DATO’ SRI LIEW KUEK HIN, SSAP, DIMP, PJK, JP Chairman of the Board, in his statement in the latest annual report: Outlook and Prospects The smile is slowing returning to the face of many Malaysians Manufacturers and Exporters, which were directly or indirectly affected by the global economic crisis, which led several countries to a worst recession that they had experienced thus far. Fortunately, many feel the worst should be over and recovery is in sight. The Board, is once again optimistic and confident that LONDON would be in a good position to end the financial year 2010 with a “bang”.

It is unusual for the chairman to issue such an "emotional tinged" statement at the end... "with a bang". Hmmm... I agree too. I have been highlighting some of the often overlooked smaller companies, that does not get proper coverage from the research community. It is sad because we need to reward and encourage the smaller companies by getting more early investors into them, so that we all can share in their growth and expansion. That's what investing is all about. A credible business model and a strong management team that executes well.

Shareholders (percentage ownership)

Updated: March 15, 2010

Meileelanusa Sdn. Bhd.


CIMB Group Nominees (Tempatan) Sdn. Bhd. (for Meileelanusa Sdn Bhd)


EB Nominees (Tempatan) Sendirian Berhad (for Meileelanusa Sdn Bhd)


AllianceGroup Nominees (Tempatan) Sdn. Bhd. (for Meileelanusa Sdn Bhd)


Cartaban Nominees (Asing) Sdn. Bhd. (Exempt An For Jefferies and Company Incorporated New York)


EB Nominees (Tempatan) Sendirian Berhad (for Wah Keng Sen)


AllianceGroup Nominees (Tempatan) Sdn. Bhd. (Pheim Asset Management Sdn Bhd for Employees Provident Fund)


Mayban Nominees (Tempatan) Sdn. Bhd. (for Liew Yew Chung)


Ms. Ching Ching TAN


Koperasi Sri Nilam Berhad


Looking at the ownership level, its very healthy, the controlling shareholders do not over-own the shares. That's why they will treat minority shareholders very well - which include themselves. Hence they will maintain a very lucrative dividend policy to grow with the company till investors start recognising their value. By declaring strong dividends the owners are not wanting to sell shares but have a longer term perspective.

Strategically it has made careful but smart acquisitions. London Biscuits acquired 25% stake in Lay Hong, an integrated poultry farming company, in 2006, thus locking up an integral part of the supply chain. In 2007, the group acquired a majority stake holding in Khee San Berhad, a manufacturer of sweet and candies. In February this year it has signed a deal to buy 32 per cent of poultry firm TPC Plus Bhd for RM7.6 million cash to secure egg supply and expand its distribution network. London Biscuits will use internal funds to finance the deal, the company can leverage on TPC's trade distribution channel of major hypermarkets, supermarkets and grocery stores.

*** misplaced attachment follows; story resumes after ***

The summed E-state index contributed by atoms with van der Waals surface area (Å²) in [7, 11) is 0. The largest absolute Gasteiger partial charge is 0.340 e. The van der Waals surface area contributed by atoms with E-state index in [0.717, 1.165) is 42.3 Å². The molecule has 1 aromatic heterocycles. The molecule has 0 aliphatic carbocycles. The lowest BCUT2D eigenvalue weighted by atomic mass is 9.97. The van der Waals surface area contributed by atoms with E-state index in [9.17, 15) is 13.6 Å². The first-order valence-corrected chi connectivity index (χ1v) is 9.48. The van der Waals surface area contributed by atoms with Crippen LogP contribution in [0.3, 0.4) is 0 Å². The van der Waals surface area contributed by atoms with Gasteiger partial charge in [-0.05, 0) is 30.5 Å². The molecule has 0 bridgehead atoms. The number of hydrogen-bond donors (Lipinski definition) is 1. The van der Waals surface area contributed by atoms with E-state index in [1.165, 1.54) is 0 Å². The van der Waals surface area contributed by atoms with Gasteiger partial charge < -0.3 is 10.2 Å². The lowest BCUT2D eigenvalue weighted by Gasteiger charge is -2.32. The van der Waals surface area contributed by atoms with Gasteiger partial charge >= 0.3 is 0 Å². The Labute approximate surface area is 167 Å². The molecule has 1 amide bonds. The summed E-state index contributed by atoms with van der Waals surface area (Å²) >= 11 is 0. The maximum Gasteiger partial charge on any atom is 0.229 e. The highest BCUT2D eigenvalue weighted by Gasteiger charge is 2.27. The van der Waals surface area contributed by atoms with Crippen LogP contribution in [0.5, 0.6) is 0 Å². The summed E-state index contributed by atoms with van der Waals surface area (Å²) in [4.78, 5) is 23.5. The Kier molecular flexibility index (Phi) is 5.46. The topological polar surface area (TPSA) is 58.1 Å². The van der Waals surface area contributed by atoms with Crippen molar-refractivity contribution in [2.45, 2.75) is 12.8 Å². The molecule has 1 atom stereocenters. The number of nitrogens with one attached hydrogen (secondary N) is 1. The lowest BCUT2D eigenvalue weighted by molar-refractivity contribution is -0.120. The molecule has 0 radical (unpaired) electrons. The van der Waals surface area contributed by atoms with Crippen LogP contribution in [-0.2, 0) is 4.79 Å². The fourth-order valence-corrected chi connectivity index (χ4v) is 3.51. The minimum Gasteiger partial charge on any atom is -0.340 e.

Easily the best value company in Bursa by a mile. A wise question would be to ask "why is it where it is then". I think its under-covered, I mean the coverage is almost non existent, go try and find a research report. I also think it has kept itself under the radar very well, no big statements by the CEO or owners, humble people. The controlling shareholders owns less than 40% which give rise to a decent free float, which is technically a good thing but when its undiscovered, that means a lot of free float. Finally,... where are the fund managers, they should really start picking up the shares, I mean 8% dividend yield, growing organically and sound M&A strategy, ... don't wait for some other foreign funds to spot the value first??

NOTE: The above opinion is not an invitation to buy or sell. It serves as a blogging activity of my investing thoughts and ideas, this does not represent an investment advisory service as I charge no subscription or management fees (donations are welcomed though). The content on this site is provided as general information only and should not be taken as investment advice. All site content, shall not be construed as a recommendation to buy or sell any security or financial instrument. The ideas expressed are solely the opinions of the author. Any action that you take as a result of information, analysis, or commentary on this site is ultimately your responsibility. Consult your investment adviser before making any investment decisions.



value investing in malaysia said...


was looking at lonbisc and did some research. appears cheap on P/BV.

how would u address the high DE ratio of over 100% and its net debt of RM2.2 per share?

Net margin is also declining from 21% in 2001 to 12% in 2006 and to single digit now at 9%.

dividend is 3sen last year. maybe the company will announce higher payout but it will have to scale down its increasing debt - 10yr high!

Jason Liew said...

Hi Salvatore, is it just me or everyone seems to be buying the counter today after reading your analysis?

Can you pls comment on the net current assets which have been in the red since 2007 and getting deeper every year?

Terrance said...


Look like your figures are based on as at 30 June 2009. Upon checking as at 31 Dec 2009, the share capital increased to 83.47 million.